Hey Math Teachers! Have any of you tried any of these apps? If so, let me know what you think!
Sourced through Scoop.it from: www.educatorstechnology.com
An interesting showcase of a middle school math class trying to teach math as you would a foreign language… There are some techniques I know our math teacher, Mr. Scruton uses- blogging, getting the students to make videos of how to solve certain equations. Has anyone else used the KWHL chart?
I also appreciate some of the teacher feedback on this exercise- clearly there is some getting used to this new process with the students…
The conversation about visible thinking in Math started with one of our teachers at Graded, The American School of São Paulo, Adam Hancock, wanting to know how he could incorporate having students’…
See on langwitches.org
I found this article below via a tweet yesterday. They have grouped the apps by subject- though many of them we already know, there were a few intriguing apps I had not heard of in every discipline. What makes this list even better is that it is created by Quebecers for Quebecers and with our school curriculum in mind.
Check it out and let me know what you think!
Le Réseau d’information pour la réussite éducative (RIRE) diffuse de l’information susceptible de répondre aux besoins des acteurs de la réussite éducative.
See on rire.ctreq.qc.ca
Although this article is about the experience of a second grade teacher, I think the idea of melding programming language with geometry instruction brilliant. It made me wonder if coding could be applied in anyway to the secondary curriculum?
Would love to hear your comments!
See on www.mypaperlessclassroom.com
The article below made me think of a conversation I had the other day with Mr. Math and Multi media about how it was going with his flipped classroom. He was telling me that since he required the students to take notes on the videos they must watch at home, it has been way more successful. He then took it a step further and not only required his students to take notes, but to post them to their math blogs.
All the students in his class (and now all of you) can benefit from their notes. The fact that they are public I suspect also contributes to the quality. I have made a pinterest board of all their blogs so you can peruse a sampling of their notes, or click on an individual pin to go their blog.
This is a great example of how you can leverage the use of the iPad (or any device) in the class, from watching the videos or presentations on the iPad, to making notes, to posting them on a blog. All this can be done with great ease on one device.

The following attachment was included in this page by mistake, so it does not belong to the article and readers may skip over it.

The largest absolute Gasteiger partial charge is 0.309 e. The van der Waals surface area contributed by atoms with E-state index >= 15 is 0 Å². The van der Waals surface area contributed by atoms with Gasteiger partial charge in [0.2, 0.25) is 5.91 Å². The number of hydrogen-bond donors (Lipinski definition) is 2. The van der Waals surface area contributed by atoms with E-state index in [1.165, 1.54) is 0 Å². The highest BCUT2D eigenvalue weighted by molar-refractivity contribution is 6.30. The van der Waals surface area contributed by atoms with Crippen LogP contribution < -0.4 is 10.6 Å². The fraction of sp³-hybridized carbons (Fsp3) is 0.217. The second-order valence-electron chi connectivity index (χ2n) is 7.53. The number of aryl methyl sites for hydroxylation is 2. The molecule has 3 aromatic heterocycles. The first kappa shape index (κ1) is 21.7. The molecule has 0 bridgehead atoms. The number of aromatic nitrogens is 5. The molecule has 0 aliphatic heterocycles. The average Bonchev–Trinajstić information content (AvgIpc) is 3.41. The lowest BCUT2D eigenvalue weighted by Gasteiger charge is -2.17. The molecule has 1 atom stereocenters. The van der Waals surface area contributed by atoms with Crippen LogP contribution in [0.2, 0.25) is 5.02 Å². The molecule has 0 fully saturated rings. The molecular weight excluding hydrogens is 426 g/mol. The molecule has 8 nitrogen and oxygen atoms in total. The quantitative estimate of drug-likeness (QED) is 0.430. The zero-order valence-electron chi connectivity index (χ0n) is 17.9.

Below is an article on another way one can use the iPad and collaborative tools in order to create a class pool of notes.
Alan November elevated the “Official Scribe” as one of the roles that empower student learners. I see the role of the scribe as follows: The official scribe plays an important role in the classroom…
See on langwitches.org
Math is fun, right? And very applicable to the ‘real world’, despite what all of those people who say they never use algebra – ever- tell you. But we all know it deep down: math and physics rule our lives.
Personally, I am a fan of the cosine coaster…
See on www.edudemic.com
Just checked out Easy Measure and was wowed by the coolness:
EasyMeasure shows you the distance to objects seen through the camera lens of your iPhone or iPad. Simply aim your iPhone/iPad to any object in your surroundings, and EasyMeasure displays the distance towards that object on top of the camera image. With its amazing 3D camera overlay grid, using EasyMeasure is very intuitive and easy!
Not sure how I would use this, but now I want to measure the distance between things- room measurements, perhaps?
A very useful list of apps, perfect for use the classroom!
One of the unexpected but amazing outcomes of the iPad survey I’ve been conducting is that I am ferreting out the hidden experts in the school. Okay, in all fairness, my library seems to be the black hole for all rumours and gossip and grapevines (ironic for a place of knowledge, I know. Great on book knowledge, not so great on people knowledge) and I am probably the only one in the school who didn’t know about this, but still. Yay!
Mr. H is an Ed Tech dude! As well as being a teacher, he has had experience in the business world, and worked for LEARN where he could meld his interest in technology and education.
When asked about whether student engagement increases or decreases when he uses tech in his classroom, he brought up a point I had never thought of:
The students respond well if you start using a technology they have never seen before. It has an impact..they have the ability to suck it up so fast. Because button pushing is now in their DNA, when you bring something new to them it excites them.
He also thinks that that integrating technology in education is essential:
You have to put these [iPads, probes, computers] in kids’ hands because that is the environment they are going to work in.
My H. gave me some excellent places to find resources for integrating technology in the classroom. Most work on the iPad:
Thanks Mr. H!